State Assembly Members Overwhelmingly Back the Proposal

During Monday’s Assembly floor vote, Assemblyman Chris Holden (D-Pasadena), who helped introduce the bill, said the proposal would keep food on the table for workers on strike and keep the economy alive.

“Workers do not go on strike because they want to – they do so as a last resort withholding wages to convince employers to come to the negotiation table for fair terms,”  Holden said.

The vote fell along political party lines.

Assemblyman Bill Essayli (R-Riverside) pushed back on the bill arguing it could give striking laborers an unfair advantage over their employers.

“You’re subsidizing, with tax dollars, the labor side. Now maybe there’s other labor unions that want to help them – they have plenty of money. We know that because they give it to you guys – millions of dollars. They do,”  he said as his Democratic colleagues began objecting.

Essayli was the only state legislator to speak against the bill on the Assembly floor Monday. 

“The unemployment insurance fund is in the hole by $18 billion, which is going to be put on small businesses across the state to pay, this is just adding to that debt,” he told his colleagues. 

Assemblywoman Lori Wilson (D-Suisun City), who supported the bill, also expressed concerns about the state of unemployment insurance in California. 

“I have serious concerns about unemployment insurance and the fact that it is $18 billion unfunded and that it is something businesses pay into – not workers and I think that’s something we should look at in terms of how do we fund unemployment insurance,” she said on the Assembly floor.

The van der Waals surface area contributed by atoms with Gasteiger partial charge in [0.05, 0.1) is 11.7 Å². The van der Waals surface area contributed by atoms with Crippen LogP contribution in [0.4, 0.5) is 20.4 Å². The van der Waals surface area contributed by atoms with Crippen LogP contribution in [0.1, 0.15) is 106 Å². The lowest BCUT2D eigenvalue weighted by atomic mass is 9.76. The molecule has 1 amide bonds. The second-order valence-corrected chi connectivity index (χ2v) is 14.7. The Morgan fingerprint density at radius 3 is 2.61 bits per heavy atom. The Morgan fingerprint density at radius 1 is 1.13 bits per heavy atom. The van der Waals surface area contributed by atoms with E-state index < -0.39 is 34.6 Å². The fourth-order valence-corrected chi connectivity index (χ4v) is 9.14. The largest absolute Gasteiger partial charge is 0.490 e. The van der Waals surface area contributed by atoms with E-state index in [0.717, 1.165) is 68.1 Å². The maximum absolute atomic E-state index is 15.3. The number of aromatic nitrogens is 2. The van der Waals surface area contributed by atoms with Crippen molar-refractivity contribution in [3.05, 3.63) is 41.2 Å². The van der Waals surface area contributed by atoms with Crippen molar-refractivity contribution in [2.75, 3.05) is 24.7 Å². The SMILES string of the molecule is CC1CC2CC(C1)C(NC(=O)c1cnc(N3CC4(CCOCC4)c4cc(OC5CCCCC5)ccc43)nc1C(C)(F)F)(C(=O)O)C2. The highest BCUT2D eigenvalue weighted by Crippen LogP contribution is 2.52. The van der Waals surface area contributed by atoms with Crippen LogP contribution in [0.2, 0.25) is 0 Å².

Wilson added, “Next year when we come back, there needs to be additional reforms. We can’t leave it here.” 

Orange County’s Assembly delegation was also split down party lines

Assembly Members Avelino Valencia (D-Anaheim) and Sharon Quirk-Silva (D-Fullerton) voted in favor of the bill Monday. 

There were no votes casted by Assembly members Cottie Petrie-Norris (D-Irvine) and Blanca Pacheco (D-Downey). 

Assembly Members Diane Dixon (R-Newport Beach), Laurie Davies (R-Laguna Niguel), Kate Sanchez (R-Rancho Santa Margarita) and Tri Ta (R-Westminster) voted against the bill.

Assemblyman Phillip Chen (R-Brea) did not cast a vote. 

Workers Continue Striking Throughout the State

The debate over the bill comes at a time when California workers in different industries ranging from university workers to actors and screenwriters are increasingly picking up signs and hitting the picket line.

Over 300,000 workers this year alone have gone on strike, according to a Washington Post article published last month.

According to the bill’s analysis, data from the Bureau of Labor Statistics shows there have been at least 56 strikes in California between 2012-2022 with only two that lasted over two weeks.